Henrik Ibsen was born in Norway on March 20, 1828. He was the eldest of five children, and the son of a prominent merchant and his wife. He married Suzannah Thoresen in 1858 and they had a child, Sigurd Ibsen. Ibsen felt strongly about marriage and that man and women should be equal. They should each be free to develop in their own way.
Ibsen often stated that his work and characters really represented human beings that he knew. In a speech to the Christian students in 1874 he stated... "All I have written... I have mentally lived through. I have also written on the opposite, on that which to introspective contemplation appears as the dregs and sediments of one's own nature (Gallienne, XXVIII). A Doll's House and Hedda Gabbler both were written with an internal motive to explore personalities within a social context.
Ibsen consistently denied the accuracy of being labeled a feminist, he was definitely sympathetic to the womens' rights issues.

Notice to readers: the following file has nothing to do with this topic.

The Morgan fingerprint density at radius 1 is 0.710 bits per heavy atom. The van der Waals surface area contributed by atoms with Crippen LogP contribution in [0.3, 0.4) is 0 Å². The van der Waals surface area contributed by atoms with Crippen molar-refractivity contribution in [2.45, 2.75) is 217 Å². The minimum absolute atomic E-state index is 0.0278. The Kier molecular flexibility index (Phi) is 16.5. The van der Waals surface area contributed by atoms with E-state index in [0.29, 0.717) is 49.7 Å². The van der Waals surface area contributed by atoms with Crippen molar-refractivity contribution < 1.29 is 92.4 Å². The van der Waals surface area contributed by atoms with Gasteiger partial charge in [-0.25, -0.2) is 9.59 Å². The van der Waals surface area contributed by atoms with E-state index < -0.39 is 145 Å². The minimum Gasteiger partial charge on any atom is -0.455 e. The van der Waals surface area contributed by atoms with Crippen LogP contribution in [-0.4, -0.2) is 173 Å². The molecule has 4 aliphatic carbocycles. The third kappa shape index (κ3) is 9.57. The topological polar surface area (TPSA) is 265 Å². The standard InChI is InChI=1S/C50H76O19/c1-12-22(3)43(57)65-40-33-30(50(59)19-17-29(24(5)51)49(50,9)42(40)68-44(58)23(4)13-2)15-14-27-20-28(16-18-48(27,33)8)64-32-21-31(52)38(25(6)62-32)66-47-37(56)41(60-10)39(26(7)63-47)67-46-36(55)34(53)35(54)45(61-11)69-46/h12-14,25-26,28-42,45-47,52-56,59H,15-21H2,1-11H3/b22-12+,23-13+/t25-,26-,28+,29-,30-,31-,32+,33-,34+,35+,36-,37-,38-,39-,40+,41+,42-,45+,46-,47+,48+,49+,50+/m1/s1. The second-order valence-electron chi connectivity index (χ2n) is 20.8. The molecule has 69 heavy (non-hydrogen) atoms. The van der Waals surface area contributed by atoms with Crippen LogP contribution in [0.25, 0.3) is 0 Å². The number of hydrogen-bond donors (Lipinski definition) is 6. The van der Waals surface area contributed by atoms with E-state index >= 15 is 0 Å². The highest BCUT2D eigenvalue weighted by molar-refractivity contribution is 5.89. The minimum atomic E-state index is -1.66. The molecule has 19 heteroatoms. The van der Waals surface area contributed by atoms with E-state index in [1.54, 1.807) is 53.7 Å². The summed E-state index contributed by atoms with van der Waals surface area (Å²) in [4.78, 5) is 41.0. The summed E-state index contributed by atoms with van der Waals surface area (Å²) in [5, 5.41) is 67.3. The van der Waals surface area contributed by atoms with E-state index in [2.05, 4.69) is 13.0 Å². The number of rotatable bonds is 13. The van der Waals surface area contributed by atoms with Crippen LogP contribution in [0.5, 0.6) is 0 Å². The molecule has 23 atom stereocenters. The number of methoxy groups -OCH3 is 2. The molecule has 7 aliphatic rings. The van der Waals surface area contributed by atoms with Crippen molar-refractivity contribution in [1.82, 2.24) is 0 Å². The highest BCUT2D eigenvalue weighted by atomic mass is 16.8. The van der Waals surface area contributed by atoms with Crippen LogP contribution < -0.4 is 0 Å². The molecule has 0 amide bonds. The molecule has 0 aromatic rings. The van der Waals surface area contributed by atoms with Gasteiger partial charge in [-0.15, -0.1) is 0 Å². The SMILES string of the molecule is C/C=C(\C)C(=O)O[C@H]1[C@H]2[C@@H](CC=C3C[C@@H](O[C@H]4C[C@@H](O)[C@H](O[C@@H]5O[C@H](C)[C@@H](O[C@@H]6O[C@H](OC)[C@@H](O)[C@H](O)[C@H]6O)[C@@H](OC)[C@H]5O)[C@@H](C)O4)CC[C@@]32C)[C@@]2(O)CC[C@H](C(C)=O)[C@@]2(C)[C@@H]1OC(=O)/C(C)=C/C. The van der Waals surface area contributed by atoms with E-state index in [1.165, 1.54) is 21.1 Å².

In Norway, Ibsen witnessed the development of a woman's movement in the 1880's. It was financially necessary to be middle class and to provide for a daughter who was not married. Women, at that time, were barred from receiving an education or any dignified employment. In 1884, Ibsen petitioned the government to demand that married women be allowed to earnings and property. At the time, the only passions a woman was to have were to love her children, home, and domestic duties. A woman was to teach her daughters to carry on her path and not to try and go above the pecking order.
Ibsen's plays expressed the struggles of people to bring their lives into harmony with their convictions. It was important to Ibsen that women achieve a balance between self and individuality. One's personal identity as apposed to animality was displayed by overcoming obstacles which prevented the individual's development. Usually that which constitutes individualism causes one to be